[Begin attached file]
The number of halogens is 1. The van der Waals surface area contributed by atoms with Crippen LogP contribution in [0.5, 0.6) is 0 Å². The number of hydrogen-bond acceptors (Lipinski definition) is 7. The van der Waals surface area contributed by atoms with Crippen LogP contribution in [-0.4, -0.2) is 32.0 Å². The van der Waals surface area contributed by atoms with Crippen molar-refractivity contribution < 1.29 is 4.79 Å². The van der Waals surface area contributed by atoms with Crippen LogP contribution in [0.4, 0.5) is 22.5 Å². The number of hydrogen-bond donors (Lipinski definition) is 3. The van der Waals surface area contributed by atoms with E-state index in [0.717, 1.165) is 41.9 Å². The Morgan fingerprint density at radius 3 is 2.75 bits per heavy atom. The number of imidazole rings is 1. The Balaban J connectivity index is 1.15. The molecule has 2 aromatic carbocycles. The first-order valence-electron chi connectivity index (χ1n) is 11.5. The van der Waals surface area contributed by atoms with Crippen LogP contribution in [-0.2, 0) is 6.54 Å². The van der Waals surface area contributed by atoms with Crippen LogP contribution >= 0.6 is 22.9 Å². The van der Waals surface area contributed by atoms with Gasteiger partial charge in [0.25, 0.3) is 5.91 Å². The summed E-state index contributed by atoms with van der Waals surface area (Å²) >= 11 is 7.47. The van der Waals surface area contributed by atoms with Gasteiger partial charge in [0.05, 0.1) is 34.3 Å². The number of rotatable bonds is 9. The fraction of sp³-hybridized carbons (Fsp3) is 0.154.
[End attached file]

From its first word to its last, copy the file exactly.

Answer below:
The number of halogens is 1. The van der Waals surface area contributed by atoms with Crippen LogP contribution in [0.5, 0.6) is 0 Å². The number of hydrogen-bond acceptors (Lipinski definition) is 7. The van der Waals surface area contributed by atoms with Crippen LogP contribution in [-0.4, -0.2) is 32.0 Å². The van der Waals surface area contributed by atoms with Crippen molar-refractivity contribution < 1.29 is 4.79 Å². The van der Waals surface area contributed by atoms with Crippen LogP contribution in [0.4, 0.5) is 22.5 Å². The number of hydrogen-bond donors (Lipinski definition) is 3. The van der Waals surface area contributed by atoms with E-state index in [0.717, 1.165) is 41.9 Å². The Morgan fingerprint density at radius 3 is 2.75 bits per heavy atom. The number of imidazole rings is 1. The Balaban J connectivity index is 1.15. The molecule has 2 aromatic carbocycles. The first-order valence-electron chi connectivity index (χ1n) is 11.5. The van der Waals surface area contributed by atoms with Crippen LogP contribution in [-0.2, 0) is 6.54 Å². The van der Waals surface area contributed by atoms with Crippen LogP contribution >= 0.6 is 22.9 Å². The van der Waals surface area contributed by atoms with Gasteiger partial charge in [0.25, 0.3) is 5.91 Å². The summed E-state index contributed by atoms with van der Waals surface area (Å²) >= 11 is 7.47. The van der Waals surface area contributed by atoms with Gasteiger partial charge in [0.05, 0.1) is 34.3 Å². The number of rotatable bonds is 9. The fraction of sp³-hybridized carbons (Fsp3) is 0.154.